On July 8, 2010, the greatest basketball player on the planet revealed to millions on live television which new team he would join. That’s when LeBron James uttered those nine words that might live forever:
“I’m going to take my talents to South Beach.”
It was called “The Decision.” James’ decision to play for the Miami Heat rocked the sports world and signaled a new era of the NBA, in which elite NBA players began to form “super teams.”
I was thinking about “The Decision” because I’ve been wrestling with one of my own for months. Actually, I have several decisions pending. Each day we all make decisions that allow us to keep moving forward. Sometimes they’re easy. Do I want ketchup on my hotdog?1 You’re kidding, right? Cash or credit?2 Laughable. Window seat or an aisle seat?3 Easy peasy.Most of these decisions carry little, if any consequences.
Other decisions are more difficult. I’ve hated my job for two years and each day is worse than the last. Should I quit?4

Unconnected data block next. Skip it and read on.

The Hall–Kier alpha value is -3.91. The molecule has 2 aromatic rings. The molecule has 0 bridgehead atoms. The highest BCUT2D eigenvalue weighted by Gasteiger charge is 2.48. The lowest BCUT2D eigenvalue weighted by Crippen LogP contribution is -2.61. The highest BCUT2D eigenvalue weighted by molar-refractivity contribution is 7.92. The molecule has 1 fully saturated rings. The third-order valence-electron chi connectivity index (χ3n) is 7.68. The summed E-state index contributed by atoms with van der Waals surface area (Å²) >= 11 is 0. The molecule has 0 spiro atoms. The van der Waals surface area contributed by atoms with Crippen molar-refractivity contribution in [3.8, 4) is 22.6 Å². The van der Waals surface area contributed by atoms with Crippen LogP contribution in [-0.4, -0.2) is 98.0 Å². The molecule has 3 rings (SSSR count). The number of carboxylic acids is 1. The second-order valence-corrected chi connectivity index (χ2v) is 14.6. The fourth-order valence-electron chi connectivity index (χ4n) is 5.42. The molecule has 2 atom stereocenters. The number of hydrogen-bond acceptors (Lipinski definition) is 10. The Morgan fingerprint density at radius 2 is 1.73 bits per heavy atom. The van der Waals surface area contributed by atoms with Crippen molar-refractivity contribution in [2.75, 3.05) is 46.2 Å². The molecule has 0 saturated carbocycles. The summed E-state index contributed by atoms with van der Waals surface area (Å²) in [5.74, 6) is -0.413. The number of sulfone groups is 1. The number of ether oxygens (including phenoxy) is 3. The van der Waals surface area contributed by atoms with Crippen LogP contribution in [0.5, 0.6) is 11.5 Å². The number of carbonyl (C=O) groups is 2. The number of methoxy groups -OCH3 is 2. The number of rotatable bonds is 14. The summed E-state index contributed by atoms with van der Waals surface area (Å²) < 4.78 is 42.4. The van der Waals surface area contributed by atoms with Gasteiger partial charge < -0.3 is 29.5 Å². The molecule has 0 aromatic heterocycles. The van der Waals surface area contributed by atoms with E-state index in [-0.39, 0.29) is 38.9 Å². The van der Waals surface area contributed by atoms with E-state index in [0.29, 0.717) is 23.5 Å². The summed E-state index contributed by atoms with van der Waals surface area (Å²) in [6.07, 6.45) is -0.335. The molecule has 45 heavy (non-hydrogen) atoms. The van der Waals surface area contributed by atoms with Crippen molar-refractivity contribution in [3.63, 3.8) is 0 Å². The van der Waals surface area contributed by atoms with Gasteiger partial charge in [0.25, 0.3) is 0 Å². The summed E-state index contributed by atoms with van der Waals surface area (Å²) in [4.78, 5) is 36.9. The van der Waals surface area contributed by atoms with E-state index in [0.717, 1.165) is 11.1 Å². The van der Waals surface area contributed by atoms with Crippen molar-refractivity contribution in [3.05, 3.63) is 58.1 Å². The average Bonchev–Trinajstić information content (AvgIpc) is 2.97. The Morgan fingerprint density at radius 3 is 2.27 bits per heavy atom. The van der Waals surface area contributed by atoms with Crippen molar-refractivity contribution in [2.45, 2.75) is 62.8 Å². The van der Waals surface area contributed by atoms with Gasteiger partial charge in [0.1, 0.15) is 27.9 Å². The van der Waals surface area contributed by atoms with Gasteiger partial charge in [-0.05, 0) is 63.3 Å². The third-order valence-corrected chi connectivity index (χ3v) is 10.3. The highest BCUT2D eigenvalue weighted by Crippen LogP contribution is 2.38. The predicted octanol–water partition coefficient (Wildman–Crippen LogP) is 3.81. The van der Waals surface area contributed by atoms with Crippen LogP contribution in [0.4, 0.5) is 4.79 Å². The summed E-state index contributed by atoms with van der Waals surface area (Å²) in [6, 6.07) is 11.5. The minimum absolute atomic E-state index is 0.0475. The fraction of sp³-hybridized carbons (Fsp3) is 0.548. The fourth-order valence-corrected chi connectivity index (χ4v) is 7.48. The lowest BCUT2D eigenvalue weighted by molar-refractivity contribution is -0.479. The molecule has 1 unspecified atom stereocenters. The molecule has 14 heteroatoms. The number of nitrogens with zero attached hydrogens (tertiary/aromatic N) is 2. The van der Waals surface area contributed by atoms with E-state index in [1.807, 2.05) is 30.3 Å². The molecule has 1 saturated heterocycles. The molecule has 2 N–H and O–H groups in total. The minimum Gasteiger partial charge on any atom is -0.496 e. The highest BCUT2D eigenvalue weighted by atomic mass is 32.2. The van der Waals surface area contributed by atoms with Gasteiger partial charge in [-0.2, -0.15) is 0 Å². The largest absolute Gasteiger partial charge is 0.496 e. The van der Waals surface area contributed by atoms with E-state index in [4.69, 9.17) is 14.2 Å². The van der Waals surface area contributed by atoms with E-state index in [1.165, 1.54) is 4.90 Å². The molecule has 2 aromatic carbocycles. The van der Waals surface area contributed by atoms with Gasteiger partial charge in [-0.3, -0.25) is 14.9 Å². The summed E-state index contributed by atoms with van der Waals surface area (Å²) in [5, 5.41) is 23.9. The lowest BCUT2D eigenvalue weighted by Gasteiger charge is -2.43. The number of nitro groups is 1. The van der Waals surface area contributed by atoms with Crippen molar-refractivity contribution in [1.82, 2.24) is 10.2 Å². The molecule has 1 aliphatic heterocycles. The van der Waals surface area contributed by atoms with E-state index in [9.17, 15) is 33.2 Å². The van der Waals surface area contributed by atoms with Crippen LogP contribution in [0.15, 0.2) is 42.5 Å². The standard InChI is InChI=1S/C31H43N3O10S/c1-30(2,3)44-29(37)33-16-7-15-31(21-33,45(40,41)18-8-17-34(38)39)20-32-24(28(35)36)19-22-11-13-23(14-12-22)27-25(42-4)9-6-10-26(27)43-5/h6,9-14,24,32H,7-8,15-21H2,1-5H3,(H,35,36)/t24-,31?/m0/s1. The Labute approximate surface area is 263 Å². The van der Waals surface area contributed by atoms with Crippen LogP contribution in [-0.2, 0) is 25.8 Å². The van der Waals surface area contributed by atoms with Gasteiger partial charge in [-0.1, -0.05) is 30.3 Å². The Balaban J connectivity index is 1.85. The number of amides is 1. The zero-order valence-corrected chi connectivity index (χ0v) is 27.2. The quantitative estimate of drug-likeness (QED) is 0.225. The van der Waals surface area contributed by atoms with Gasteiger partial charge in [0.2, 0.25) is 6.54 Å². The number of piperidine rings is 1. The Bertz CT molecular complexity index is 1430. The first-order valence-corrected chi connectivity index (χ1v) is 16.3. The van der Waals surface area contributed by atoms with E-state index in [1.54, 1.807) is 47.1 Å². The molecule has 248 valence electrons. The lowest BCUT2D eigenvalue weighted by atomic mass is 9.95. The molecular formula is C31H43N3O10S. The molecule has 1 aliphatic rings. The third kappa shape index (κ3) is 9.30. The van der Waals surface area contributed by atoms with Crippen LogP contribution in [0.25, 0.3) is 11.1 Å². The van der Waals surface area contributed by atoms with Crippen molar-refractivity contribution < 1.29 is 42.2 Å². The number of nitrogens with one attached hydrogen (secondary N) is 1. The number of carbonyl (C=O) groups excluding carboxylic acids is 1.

Well, I uh…I guess that depends.
As a kid, I played basketball every year from third grade through my senior year of high school. Then, owing to remarkably average skills and suboptimal height, it was over. Years passed. Then came 1997.
The invitation came from my wife’s uncle. We met in an old gym on the third floor of an aging public health clinic. Most days we walked up the fire escape to get in. The water-damaged floor was always dusty. A couple of narrow pieces of flooring had warped and buckled near one sideline. The space between the end lines and the wall was about two feet. A bucket used to catch drips from a leaky pipe hung from the ceiling.
On my first day, this Sunday basketball ritual was already 15 years old. Some of the original players were still there. We ranged in age from our mid 20s to mid 50s. Only about half of us had ever played organized basketball, but we all loved the game. We played with enthusiasm and joy but in a friendly, considerate way. After all, we played together each week. We needed to get along. Every now and then a new guy would join with a hypercompetitive streak. Or he played a little too rough. Those players never seemed to last long. We picked new teams each week and we called our own fouls. For many of us, Sunday ball was our therapy. I savored the feeling of exhaustion.